Explore MAAS (snap/2.7/CLI)

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Snap CLI ~ UI CLI ~ UI CLI ~ UI
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You can get a feel for MAAS without committing real hardware by using virtual machines. This article will show you how, focusing on the web UI. You should realise that this is not an exhaustive introduction, but it will set you up with a good MAAS test configuration.

Installation

We recommend testing MAAS with libvirt^ and its VM/QEMU hypervisor driver. The majority of Linux distributions, including Ubuntu, support this tool. It is easy to install, and MAAS natively supports power management of VMs created in libvirt. We also recommend that you install the GUI-based virt-manager to ease configuration, but you can use libvirt from the command line.

MAAS also works in a Linux virtual machine running from Oracle’s VirtualBox^. VirtualBox may be useful if you want to test MAAS from a Microsoft Windows or macOS environment.

Snaps^ are containerised software packages. To install MAAS from a snap simply enter the following:

$ sudo snap install maas --channel=2.8

After entering your password, the snap will download and install from the 2.8 channel. However, MAAS needs initialising before it’s ready to go.

We want to provide a more compact version for those who may be testing MAAS. To achieve this, we’re providing a separate snap, called maas-test-db, which provides a PostgreSQL database for use in testing and evaluating MAAS. The following instructions will help you take advantage of this test configuration.

Once it is installed, you can use the --help flag with maas init to get these instructions:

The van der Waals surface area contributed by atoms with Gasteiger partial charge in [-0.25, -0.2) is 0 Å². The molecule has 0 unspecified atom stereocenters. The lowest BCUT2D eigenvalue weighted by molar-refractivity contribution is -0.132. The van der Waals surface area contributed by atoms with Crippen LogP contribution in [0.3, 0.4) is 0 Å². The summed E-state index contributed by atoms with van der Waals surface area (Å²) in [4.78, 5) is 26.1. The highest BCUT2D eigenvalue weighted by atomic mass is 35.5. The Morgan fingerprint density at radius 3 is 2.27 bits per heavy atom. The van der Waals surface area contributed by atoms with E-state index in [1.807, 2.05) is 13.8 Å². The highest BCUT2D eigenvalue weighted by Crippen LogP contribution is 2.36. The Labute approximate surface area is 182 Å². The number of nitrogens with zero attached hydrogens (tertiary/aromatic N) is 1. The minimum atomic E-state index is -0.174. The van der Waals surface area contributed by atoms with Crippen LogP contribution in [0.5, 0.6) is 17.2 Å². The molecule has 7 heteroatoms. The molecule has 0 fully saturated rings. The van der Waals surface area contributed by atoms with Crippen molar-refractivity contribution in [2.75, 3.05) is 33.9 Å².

$ sudo maas init --help
usage: maas init [-h] {region+rack,region,rack} . . .

Initialise MAAS in the specified run mode.

optional arguments:
  -h, --help            show this help message and exit

run modes:
  {region+rack,region,rack}
    region+rack         Both region and rack controllers
    region              Region controller only
    rack                Rack controller only

When installing region or rack+region modes, MAAS needs a
PostgreSQL database to connect to.

If you want to set up PostgreSQL for a non-production deployment on
this machine, and configure it for use with MAAS, you can install
the maas-test-db snap before running 'maas init':
    sudo snap install maas-test-db
    sudo maas init region+rack --database-url maas-test-db:///

We’ll quickly walk through these instructions to confirm your understanding. First, install the maas-test-db snap:

sudo snap install maas-test-db

Note that this step installs a a running PostgreSQL and a MAAS-ready database instantiation. When it’s done, you can double check with a built in PostgreSQL shell:

$ maas-test-db.psql
psql (10.6)
Type "help" for help.

postgres=# \l

This will produce a list of databases, one of which will be maasdb, owned by maas. Note that this database is still empty because MAAS is not yet initialised and, hence, is not yet using the database. Once this is done, you can run the maas init command:

sudo maas init region+rack --database-uri maas-test-db:///

After running for a moment, the command will prompt you for a MAAS URL; typically, you can use the default:

MAAS URL [default=http://10.45.222.159:5240/MAAS]:

When you’ve entered a suitable URL, or accepted the default, the following prompt will appear:

MAAS has been set up.

If you want to configure external authentication or use
MAAS with Canonical RBAC, please run

  sudo maas configauth

To create admins when not using external authentication, run

  sudo maas createadmin

Let’s assume you just want a local testing user named admin:

$ sudo maas createadmin
Username: admin
Password: ******
Again: ******
Email: admin@example.com
Import SSH keys [] (lp:user-id or gh:user-id): gh:yourusername

At this point, MAAS is basically set up and running. You can confirm this with sudo maas status. If you need an API key, you can obtain this with sudo maas apikey --username yourusername. Now you will be able to test and evaluate MAAS by going to the URL you entered or accepted above and entering your admin username and password.

Next steps

Once you have completed this process, you can access the web UI from the default URL (above) and begin your configuration journey.


Last updated 2 months ago.